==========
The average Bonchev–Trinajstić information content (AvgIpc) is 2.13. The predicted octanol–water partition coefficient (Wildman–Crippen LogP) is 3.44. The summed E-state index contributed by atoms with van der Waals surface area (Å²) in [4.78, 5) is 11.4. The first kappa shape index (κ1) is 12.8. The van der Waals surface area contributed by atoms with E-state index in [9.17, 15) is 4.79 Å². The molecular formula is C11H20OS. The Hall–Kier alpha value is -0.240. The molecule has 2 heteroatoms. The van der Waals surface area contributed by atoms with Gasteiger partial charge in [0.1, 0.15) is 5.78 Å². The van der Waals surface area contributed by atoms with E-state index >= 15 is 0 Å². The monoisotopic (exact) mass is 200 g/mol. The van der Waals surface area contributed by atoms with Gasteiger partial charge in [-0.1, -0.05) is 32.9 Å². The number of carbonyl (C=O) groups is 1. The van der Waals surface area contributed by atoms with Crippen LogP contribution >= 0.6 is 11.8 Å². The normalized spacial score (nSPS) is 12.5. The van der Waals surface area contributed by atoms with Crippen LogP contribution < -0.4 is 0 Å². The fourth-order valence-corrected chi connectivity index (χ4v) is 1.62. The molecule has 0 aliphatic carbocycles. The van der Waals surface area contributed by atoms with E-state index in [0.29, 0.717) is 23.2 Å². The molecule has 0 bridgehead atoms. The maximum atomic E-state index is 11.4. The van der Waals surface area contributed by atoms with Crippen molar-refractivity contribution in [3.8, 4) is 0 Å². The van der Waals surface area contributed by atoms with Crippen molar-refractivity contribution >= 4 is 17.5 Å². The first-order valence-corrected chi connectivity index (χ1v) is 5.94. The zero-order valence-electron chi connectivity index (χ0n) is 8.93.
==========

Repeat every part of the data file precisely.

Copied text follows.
The average Bonchev–Trinajstić information content (AvgIpc) is 2.13. The predicted octanol–water partition coefficient (Wildman–Crippen LogP) is 3.44. The summed E-state index contributed by atoms with van der Waals surface area (Å²) in [4.78, 5) is 11.4. The first kappa shape index (κ1) is 12.8. The van der Waals surface area contributed by atoms with E-state index in [9.17, 15) is 4.79 Å². The molecular formula is C11H20OS. The Hall–Kier alpha value is -0.240. The molecule has 2 heteroatoms. The van der Waals surface area contributed by atoms with Gasteiger partial charge in [0.1, 0.15) is 5.78 Å². The van der Waals surface area contributed by atoms with E-state index >= 15 is 0 Å². The monoisotopic (exact) mass is 200 g/mol. The van der Waals surface area contributed by atoms with Gasteiger partial charge in [-0.1, -0.05) is 32.9 Å². The number of carbonyl (C=O) groups is 1. The van der Waals surface area contributed by atoms with Crippen LogP contribution >= 0.6 is 11.8 Å². The normalized spacial score (nSPS) is 12.5. The van der Waals surface area contributed by atoms with Crippen LogP contribution < -0.4 is 0 Å². The fourth-order valence-corrected chi connectivity index (χ4v) is 1.62. The molecule has 0 aliphatic carbocycles. The van der Waals surface area contributed by atoms with E-state index in [0.29, 0.717) is 23.2 Å². The molecule has 0 bridgehead atoms. The maximum atomic E-state index is 11.4. The van der Waals surface area contributed by atoms with Crippen molar-refractivity contribution in [3.8, 4) is 0 Å². The van der Waals surface area contributed by atoms with Crippen molar-refractivity contribution >= 4 is 17.5 Å². The first-order valence-corrected chi connectivity index (χ1v) is 5.94. The zero-order valence-electron chi connectivity index (χ0n) is 8.93.